exploring the surface. It is amazing that the two craft have survived for so long.

Recent comet encounters

Comets can tell astronomers much about the history of the solar system. Only a few space probes have been used to explore the nature of comets.

NASA launched the Deep Impact space probe on 12 January 2005. The probe intercepted comet Tempel 1 in July 2005 and passed within 500 km of its nucleus. The probe fired a 370 kg copper slug into the surface of the comet at 10 km/s. Although Deep Impact collected vast amounts of data on the comet and the collision, it got no clear picture of the resulting crater; it was gone by the time the dust and vapour cleared. Tempel 1, a famous short period comet (5.5 years), is now out at its aphelion 4.7 AU from the Sun, just within the orbit ofJupiter.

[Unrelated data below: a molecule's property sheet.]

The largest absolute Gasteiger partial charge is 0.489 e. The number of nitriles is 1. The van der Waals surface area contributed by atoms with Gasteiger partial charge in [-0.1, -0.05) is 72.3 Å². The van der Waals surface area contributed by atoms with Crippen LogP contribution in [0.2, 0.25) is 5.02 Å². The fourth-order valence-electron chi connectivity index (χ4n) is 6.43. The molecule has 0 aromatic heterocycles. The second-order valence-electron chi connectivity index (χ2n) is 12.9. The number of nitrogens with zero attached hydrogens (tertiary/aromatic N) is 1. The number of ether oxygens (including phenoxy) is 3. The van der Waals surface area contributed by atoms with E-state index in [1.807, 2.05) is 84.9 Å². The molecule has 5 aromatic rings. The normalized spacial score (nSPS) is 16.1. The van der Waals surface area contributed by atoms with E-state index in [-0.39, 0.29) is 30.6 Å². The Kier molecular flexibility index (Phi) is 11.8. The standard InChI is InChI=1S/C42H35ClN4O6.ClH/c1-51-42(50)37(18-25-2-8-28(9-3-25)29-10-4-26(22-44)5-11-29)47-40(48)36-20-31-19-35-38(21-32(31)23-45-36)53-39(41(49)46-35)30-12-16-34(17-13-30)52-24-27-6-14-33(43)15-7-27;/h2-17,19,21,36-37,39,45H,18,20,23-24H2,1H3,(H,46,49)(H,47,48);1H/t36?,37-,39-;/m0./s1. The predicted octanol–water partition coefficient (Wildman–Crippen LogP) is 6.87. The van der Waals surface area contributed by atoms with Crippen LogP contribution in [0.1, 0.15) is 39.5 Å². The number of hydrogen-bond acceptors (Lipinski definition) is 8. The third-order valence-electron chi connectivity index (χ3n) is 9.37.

On 5 December 2008 the Deep Impact space probe will pass within 700 km of the comet Boethin. Two colour cameras and an infrared spectrometer will be used to observe the comet. Along the way, Deep Impact will act as a space telescope, making photometric observations of several stars with transiting exoplanets to improve our knowledge of their properties.

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